olympics

Kodaira pays emotional tribute to late friend after gold medal win

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"I felt moved that your efforts over the past four years were rewarded," Abe told Kodaira

On this I agree with Abe. You are a champion in so many ways, Kodaira san.

6 ( +6 / -0 )

such a class act. love the fact that she was magnanimous in her victory and reached out to her rival, lee. and telling this touching story about her close friend really makes her a champion, regardless of how many medals she wins.

6 ( +6 / -0 )

She embraced the South Korean silver medalist who was in tears after the race as they circled the ice.

A true moment of what the Olympics are all about.

7 ( +7 / -0 )

A class act, and more the consoling of her fellow Olympian, Ms Lee. If only we could bottle that kind of love, respect and empathy the world would be a better place.

8 ( +10 / -2 )

A fantastic win, and wonderful and thoughtful actions and speech thereafter. Well done.

6 ( +6 / -0 )

I think she is crying because she just found out how little gold is actually in the gold medal!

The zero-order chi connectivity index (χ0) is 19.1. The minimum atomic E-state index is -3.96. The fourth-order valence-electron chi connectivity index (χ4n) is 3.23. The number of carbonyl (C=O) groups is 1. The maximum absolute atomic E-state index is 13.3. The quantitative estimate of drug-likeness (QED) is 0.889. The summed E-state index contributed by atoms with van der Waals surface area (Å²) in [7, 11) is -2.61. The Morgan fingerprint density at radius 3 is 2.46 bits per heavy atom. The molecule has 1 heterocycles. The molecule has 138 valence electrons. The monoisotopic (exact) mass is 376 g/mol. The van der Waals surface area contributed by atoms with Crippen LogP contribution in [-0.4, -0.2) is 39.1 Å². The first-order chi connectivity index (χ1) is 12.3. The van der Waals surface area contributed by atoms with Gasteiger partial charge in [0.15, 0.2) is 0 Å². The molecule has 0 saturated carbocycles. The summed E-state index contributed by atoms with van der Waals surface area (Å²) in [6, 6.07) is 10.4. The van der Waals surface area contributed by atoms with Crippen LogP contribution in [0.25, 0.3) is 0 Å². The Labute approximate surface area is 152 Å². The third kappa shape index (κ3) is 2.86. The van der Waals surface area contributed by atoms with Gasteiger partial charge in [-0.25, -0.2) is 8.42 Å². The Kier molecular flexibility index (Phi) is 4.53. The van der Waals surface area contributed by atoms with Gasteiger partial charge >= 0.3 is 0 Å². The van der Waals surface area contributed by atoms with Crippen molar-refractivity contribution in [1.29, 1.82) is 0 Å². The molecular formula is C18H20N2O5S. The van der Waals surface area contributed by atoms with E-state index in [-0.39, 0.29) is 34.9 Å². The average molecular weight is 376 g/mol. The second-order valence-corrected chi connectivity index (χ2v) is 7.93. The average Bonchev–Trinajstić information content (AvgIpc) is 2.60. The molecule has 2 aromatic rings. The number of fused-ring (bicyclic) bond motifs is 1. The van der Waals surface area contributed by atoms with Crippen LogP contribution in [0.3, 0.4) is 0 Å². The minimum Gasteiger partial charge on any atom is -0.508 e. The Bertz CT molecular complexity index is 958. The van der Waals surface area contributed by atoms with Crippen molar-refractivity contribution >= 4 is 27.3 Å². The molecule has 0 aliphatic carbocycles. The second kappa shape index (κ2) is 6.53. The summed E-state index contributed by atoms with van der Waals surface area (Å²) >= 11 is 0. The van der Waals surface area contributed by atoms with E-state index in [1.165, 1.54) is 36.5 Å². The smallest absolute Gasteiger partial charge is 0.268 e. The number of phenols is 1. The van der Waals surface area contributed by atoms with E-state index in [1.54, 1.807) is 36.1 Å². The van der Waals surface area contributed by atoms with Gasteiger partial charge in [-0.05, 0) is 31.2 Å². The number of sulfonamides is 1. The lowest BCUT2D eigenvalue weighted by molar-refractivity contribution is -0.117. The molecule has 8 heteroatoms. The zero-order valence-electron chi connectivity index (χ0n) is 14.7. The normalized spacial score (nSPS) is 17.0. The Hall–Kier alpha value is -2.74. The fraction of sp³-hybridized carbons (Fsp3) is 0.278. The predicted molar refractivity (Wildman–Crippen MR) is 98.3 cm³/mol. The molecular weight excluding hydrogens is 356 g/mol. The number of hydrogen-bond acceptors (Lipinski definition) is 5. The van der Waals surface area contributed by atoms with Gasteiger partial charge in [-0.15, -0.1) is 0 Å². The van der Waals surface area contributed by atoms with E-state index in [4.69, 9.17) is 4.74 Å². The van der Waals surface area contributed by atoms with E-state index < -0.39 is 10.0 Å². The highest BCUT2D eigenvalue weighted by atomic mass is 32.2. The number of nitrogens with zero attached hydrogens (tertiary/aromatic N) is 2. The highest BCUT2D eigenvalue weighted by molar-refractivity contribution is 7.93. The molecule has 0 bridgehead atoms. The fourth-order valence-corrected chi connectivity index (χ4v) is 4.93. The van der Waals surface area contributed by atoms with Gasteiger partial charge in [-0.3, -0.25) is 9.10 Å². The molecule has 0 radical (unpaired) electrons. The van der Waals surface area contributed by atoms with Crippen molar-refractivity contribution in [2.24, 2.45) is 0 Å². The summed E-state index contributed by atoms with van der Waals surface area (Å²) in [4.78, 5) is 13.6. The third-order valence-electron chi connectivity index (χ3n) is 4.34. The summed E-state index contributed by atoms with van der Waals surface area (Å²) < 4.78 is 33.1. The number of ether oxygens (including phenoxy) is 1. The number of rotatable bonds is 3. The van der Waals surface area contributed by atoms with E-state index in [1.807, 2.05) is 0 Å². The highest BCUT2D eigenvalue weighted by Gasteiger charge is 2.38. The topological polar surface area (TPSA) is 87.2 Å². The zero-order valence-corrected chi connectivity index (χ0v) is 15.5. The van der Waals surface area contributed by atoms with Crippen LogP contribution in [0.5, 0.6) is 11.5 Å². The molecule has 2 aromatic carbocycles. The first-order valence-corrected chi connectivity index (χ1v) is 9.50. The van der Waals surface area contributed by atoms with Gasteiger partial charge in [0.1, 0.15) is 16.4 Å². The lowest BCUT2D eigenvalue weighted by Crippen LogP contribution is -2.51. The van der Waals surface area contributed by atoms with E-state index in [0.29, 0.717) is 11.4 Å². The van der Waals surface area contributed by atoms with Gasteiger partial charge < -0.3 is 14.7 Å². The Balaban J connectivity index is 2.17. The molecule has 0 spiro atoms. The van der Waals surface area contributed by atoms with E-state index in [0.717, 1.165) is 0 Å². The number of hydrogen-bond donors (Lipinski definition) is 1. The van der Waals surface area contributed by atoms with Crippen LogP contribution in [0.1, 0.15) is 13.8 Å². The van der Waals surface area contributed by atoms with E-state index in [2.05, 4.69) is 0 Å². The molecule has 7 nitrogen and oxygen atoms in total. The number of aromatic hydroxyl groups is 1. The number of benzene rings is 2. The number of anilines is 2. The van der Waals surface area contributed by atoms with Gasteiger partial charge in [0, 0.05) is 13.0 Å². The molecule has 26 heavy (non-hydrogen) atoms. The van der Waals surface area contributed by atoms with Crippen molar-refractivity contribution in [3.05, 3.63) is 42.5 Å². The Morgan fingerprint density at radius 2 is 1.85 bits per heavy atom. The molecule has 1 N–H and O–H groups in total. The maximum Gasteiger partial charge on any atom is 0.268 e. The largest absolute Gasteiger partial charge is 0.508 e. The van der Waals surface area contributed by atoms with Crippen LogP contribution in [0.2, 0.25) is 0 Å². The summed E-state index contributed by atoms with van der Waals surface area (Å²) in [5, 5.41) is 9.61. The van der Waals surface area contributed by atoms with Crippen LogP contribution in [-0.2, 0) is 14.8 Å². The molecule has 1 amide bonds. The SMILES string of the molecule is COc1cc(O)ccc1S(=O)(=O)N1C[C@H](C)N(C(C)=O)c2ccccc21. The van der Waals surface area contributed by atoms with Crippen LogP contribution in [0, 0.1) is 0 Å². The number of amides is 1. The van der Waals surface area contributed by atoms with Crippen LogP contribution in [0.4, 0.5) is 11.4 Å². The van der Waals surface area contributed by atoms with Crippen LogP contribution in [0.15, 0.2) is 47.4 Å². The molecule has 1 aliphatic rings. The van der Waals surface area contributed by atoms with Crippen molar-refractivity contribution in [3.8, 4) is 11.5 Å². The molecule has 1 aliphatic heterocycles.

-10 ( +0 / -10 )

A super athlete - but an even better person. Well done, Ms Kodaira!

5 ( +5 / -0 )

I suppose in a way this will be closure for her friend. How strange how they hushed up her death though. Either way a really emotional moment for her and a display of good sportsmanship.

2 ( +2 / -0 )

She is an exceptional athlete and competitor. May her ex teammate rest in power.

3 ( +3 / -0 )

Classy and a good heart.

3 ( +3 / -0 )

How strange how they hushed up her death though.

Maybe suicide for not making the team with her friend?

-1 ( +1 / -2 )

Madden, “How strange how they hushed up her death though.”

I don’t know if I’d say they hushed up her death itself. I read about it on Yahoo news at the time. But about the only details given were that she recently had not made the team, and that she was found dead in her home.

Anyway, regardless of how she died, it’s sad that she went so young and it’s good of Kodaira to speak of her and keep memories of her alive.

4 ( +4 / -0 )

I watched this entire news conference. It was long (over 40 min) but I could not move away even for few seconds because I was so amazed by her responses. Every word she spoke, ever so softly, was unassuming, genuine and often very thoughtful.